When I asked Michele if there was anything in particular she’d like me to share about her, she said that she’s planning to launch her own blog next month where she’ll be ranting about “our crazy food/eating culture” so stay tuned for that. In the meantime, you can find Michele on twitter at @Taste_Workshop or on her website The Taste Workshop. Her website has information about current and past events on great topics like knife skills and cooking with fermented dairy.

When Monika (last week’s Follow Friday) suggested Michele for a Follow Friday post she told me that Michele has helped her with recipe development and that she’s “big on helping people feel confident about appreciating how our sense of taste works”. Thanks for introducing us Monika!

If you know a dietitian who I should feature in a Follow Friday post, please send me your nomination(s)!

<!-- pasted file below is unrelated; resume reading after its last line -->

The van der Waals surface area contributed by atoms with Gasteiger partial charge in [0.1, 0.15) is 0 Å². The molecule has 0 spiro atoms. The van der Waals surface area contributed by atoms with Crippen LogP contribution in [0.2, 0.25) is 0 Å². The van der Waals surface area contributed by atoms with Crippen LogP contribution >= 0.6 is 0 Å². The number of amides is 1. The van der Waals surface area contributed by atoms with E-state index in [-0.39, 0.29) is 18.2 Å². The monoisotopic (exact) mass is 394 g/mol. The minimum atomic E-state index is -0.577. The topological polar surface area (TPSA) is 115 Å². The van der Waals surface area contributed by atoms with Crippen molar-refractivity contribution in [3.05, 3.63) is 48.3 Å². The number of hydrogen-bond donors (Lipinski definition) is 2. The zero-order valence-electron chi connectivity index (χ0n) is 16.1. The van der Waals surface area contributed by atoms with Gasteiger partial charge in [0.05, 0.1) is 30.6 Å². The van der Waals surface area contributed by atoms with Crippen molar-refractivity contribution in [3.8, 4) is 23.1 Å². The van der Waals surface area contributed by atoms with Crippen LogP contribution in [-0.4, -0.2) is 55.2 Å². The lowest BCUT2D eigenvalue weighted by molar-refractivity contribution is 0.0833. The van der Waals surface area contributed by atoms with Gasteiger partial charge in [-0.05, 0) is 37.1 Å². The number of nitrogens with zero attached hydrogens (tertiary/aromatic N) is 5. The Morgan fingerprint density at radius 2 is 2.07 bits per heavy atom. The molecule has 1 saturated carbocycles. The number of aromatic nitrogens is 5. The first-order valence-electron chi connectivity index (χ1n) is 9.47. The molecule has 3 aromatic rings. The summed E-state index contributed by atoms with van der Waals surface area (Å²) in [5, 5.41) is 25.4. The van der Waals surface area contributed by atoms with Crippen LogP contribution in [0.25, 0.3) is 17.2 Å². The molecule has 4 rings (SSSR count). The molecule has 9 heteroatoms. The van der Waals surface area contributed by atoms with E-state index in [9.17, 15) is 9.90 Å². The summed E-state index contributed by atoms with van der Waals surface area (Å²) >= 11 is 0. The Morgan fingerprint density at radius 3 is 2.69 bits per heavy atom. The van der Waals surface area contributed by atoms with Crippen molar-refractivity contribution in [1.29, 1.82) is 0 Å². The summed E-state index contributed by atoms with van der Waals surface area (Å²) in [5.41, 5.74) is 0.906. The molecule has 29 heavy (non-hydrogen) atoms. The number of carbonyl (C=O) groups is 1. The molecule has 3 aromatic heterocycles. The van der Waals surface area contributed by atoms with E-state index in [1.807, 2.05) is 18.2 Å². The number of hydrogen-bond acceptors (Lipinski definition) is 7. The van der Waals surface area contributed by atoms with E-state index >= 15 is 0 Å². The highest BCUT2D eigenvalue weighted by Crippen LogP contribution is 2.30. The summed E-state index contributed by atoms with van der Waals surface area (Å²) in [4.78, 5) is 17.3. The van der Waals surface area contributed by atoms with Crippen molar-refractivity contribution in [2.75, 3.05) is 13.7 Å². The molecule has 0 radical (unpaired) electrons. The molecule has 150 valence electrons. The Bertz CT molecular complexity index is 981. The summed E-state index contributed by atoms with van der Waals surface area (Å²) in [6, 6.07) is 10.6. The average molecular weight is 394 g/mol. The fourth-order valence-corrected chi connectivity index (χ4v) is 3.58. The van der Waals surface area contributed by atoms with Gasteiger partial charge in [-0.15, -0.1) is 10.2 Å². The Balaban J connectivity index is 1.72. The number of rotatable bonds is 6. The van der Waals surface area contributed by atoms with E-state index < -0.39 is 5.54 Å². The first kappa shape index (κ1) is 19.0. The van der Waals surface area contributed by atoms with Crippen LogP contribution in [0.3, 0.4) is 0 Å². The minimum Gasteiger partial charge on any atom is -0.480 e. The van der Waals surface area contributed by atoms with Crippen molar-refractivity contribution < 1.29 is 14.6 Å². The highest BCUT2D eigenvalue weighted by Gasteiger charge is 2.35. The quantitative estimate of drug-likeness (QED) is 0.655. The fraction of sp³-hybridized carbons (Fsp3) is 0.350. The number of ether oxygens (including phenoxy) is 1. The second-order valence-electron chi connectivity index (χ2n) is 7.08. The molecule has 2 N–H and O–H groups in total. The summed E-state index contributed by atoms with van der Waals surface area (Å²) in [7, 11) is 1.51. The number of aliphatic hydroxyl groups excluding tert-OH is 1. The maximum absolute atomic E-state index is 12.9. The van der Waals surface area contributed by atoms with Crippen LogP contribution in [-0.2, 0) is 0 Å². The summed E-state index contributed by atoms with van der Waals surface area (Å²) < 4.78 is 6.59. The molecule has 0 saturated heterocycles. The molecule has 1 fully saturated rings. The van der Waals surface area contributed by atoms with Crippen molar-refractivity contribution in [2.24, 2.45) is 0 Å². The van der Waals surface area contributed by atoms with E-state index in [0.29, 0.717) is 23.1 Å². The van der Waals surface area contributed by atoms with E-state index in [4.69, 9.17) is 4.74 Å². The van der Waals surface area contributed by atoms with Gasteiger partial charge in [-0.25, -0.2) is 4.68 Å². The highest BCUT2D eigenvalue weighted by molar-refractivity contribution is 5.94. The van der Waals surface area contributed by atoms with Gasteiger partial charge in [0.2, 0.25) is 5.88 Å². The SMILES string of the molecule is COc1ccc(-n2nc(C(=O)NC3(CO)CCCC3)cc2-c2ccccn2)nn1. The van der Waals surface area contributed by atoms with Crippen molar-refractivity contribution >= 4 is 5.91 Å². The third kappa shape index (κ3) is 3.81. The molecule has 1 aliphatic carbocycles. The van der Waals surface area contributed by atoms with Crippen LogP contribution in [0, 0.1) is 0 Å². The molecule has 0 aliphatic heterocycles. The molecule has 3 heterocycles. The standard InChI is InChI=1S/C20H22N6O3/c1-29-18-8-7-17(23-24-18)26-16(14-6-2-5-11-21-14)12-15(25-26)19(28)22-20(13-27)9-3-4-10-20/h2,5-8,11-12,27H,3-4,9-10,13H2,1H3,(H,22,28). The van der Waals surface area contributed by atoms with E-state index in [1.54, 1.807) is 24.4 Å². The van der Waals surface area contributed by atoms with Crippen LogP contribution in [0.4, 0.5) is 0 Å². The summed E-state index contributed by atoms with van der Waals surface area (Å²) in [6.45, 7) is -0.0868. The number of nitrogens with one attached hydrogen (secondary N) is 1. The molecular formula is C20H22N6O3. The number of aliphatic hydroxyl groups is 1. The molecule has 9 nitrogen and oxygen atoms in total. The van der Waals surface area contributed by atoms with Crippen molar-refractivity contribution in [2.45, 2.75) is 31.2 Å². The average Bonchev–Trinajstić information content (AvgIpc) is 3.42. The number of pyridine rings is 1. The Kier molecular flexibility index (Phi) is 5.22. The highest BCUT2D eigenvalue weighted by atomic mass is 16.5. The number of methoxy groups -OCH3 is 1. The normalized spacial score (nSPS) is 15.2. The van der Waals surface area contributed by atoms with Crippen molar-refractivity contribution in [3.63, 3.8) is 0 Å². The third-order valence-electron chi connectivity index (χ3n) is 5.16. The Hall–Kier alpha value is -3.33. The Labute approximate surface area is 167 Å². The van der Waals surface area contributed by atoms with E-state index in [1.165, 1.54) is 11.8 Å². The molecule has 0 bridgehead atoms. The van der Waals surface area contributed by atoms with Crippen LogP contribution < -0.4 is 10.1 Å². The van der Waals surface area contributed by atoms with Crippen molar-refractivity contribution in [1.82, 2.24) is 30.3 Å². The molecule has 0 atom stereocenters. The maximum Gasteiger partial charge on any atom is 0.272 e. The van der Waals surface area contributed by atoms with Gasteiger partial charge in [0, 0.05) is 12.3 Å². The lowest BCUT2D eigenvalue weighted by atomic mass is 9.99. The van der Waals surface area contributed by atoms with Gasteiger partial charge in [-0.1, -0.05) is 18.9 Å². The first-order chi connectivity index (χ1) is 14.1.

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Follow Friday: Holiday donations

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This holiday season, if you’re like me, you have people on your list who are nearly impossible to shop for. Giving a donation to a worthy organization in their name is a great way to give back and honour them. Of course, there are plenty of food drives and opportunities to help people with immediate needs, but if you want to go beyond that and attempt to have more of a lasting impact with your donation, here are a few food-related organizations you might want to consider donating to: